Central banks were established because there was some consensus that the government (or quasi-government) has an advantage in supplying currency, and in running intraday payments systems. Economists sometimes question whether monetary systems could be designed where one or both of these functions could be carried out efficiently by the private sector, but those ideas have never gathered much steam in public policy debate. In the United States, the Federal Reserve System has an essential monopoly (with the odd insignificant exception) on the issue of circulating small-denomination securities (currency), either through an implicit prohibition on private note issue, or because the issue of private currency is unprofitable. The Fed also dominates intraday payments arrangements among financial institutions. The clearing and settlement of large-value payments is accomplished mainly through the exchange of reserve account balances.
Ignoring payments systems issues for simplicity, the Fed's typical actions matter because of its monopoly on currency issue. In normal times, excess reserves are essentially zero, and a swap of reserves for Treasury bills by the Fed effectively increases the stock of currency (a Fed liability) while increasing the stock of T-bills on the asset side of the Fed's balance sheet. The Fed, being a large intermediary that can do something the private sector cannot, can thus move market asset prices, in particular the overnight market interest rate - the fed funds rate.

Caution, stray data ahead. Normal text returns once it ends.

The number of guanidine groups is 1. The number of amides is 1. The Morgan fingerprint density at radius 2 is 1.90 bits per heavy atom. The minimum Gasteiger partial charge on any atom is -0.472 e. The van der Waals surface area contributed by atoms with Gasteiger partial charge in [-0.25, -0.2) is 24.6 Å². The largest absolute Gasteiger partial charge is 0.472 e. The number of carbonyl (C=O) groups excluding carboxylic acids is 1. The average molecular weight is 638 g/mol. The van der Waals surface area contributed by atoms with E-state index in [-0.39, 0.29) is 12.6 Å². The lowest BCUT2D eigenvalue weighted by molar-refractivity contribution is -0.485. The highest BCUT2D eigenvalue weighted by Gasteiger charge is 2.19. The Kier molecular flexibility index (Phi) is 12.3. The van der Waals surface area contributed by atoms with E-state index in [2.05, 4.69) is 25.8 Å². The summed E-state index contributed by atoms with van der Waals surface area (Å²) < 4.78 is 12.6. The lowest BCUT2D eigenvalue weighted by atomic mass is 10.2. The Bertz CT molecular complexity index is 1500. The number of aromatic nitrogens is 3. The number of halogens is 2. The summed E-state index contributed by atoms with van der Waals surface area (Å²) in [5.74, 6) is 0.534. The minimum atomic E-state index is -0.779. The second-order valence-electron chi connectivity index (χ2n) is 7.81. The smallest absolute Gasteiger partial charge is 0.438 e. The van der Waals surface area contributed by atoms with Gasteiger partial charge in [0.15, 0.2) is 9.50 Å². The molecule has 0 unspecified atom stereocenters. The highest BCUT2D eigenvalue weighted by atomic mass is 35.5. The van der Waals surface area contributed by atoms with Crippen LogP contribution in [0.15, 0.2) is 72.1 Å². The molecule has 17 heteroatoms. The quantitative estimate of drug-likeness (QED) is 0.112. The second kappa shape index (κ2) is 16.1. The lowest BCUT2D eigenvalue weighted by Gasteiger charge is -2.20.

Now, since November, the Fed has been engaged in something unusual - QE2 - which essentially involves swaps of interest bearing reserves for long-maturity Treasury bonds. In spite of what Ben Bernanke might lead you to believe, this is not business as usual. This is not about issuing currency to finance the purchase of T-bills. What is going on then? The Fed is financing a portfolio of T-bonds by essentially rolling over overnight debt. That's what the reserves are under the current circumstances. The marginal unit of reserves does not serve any transaction role in the payments system. It just sits overnight.